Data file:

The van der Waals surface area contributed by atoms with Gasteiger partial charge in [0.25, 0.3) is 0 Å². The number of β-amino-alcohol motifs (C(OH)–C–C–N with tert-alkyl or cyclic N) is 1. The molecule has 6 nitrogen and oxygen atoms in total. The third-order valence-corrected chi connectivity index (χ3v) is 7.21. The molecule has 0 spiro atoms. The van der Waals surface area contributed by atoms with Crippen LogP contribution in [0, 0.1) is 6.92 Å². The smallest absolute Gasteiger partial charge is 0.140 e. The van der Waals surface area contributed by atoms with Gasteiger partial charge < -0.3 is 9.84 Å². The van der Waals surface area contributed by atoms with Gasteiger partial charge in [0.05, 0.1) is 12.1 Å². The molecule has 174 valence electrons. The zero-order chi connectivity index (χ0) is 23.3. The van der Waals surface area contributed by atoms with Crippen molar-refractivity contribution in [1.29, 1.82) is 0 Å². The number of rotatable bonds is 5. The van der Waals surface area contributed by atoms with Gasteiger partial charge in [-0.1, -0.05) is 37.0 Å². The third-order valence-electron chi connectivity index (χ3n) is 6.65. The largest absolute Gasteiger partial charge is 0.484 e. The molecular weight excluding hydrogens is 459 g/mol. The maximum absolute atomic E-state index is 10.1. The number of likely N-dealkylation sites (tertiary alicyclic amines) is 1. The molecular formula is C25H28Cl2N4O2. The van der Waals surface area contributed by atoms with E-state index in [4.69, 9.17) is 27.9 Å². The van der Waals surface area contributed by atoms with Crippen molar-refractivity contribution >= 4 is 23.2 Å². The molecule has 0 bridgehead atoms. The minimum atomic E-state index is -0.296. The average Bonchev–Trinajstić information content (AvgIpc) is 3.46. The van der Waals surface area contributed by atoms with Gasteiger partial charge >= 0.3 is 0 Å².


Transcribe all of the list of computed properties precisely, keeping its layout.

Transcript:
The van der Waals surface area contributed by atoms with Gasteiger partial charge in [0.25, 0.3) is 0 Å². The number of β-amino-alcohol motifs (C(OH)–C–C–N with tert-alkyl or cyclic N) is 1. The molecule has 6 nitrogen and oxygen atoms in total. The third-order valence-corrected chi connectivity index (χ3v) is 7.21. The molecule has 0 spiro atoms. The van der Waals surface area contributed by atoms with Crippen LogP contribution in [0, 0.1) is 6.92 Å². The smallest absolute Gasteiger partial charge is 0.140 e. The van der Waals surface area contributed by atoms with Gasteiger partial charge < -0.3 is 9.84 Å². The van der Waals surface area contributed by atoms with Gasteiger partial charge in [0.05, 0.1) is 12.1 Å². The molecule has 174 valence electrons. The zero-order chi connectivity index (χ0) is 23.3. The van der Waals surface area contributed by atoms with Crippen molar-refractivity contribution in [1.29, 1.82) is 0 Å². The number of rotatable bonds is 5. The van der Waals surface area contributed by atoms with Gasteiger partial charge in [-0.1, -0.05) is 37.0 Å². The third-order valence-electron chi connectivity index (χ3n) is 6.65. The largest absolute Gasteiger partial charge is 0.484 e. The molecular weight excluding hydrogens is 459 g/mol. The maximum absolute atomic E-state index is 10.1. The number of likely N-dealkylation sites (tertiary alicyclic amines) is 1. The molecular formula is C25H28Cl2N4O2. The van der Waals surface area contributed by atoms with E-state index in [4.69, 9.17) is 27.9 Å². The van der Waals surface area contributed by atoms with Crippen molar-refractivity contribution >= 4 is 23.2 Å². The molecule has 0 bridgehead atoms. The minimum atomic E-state index is -0.296. The average Bonchev–Trinajstić information content (AvgIpc) is 3.46. The van der Waals surface area contributed by atoms with Gasteiger partial charge >= 0.3 is 0 Å².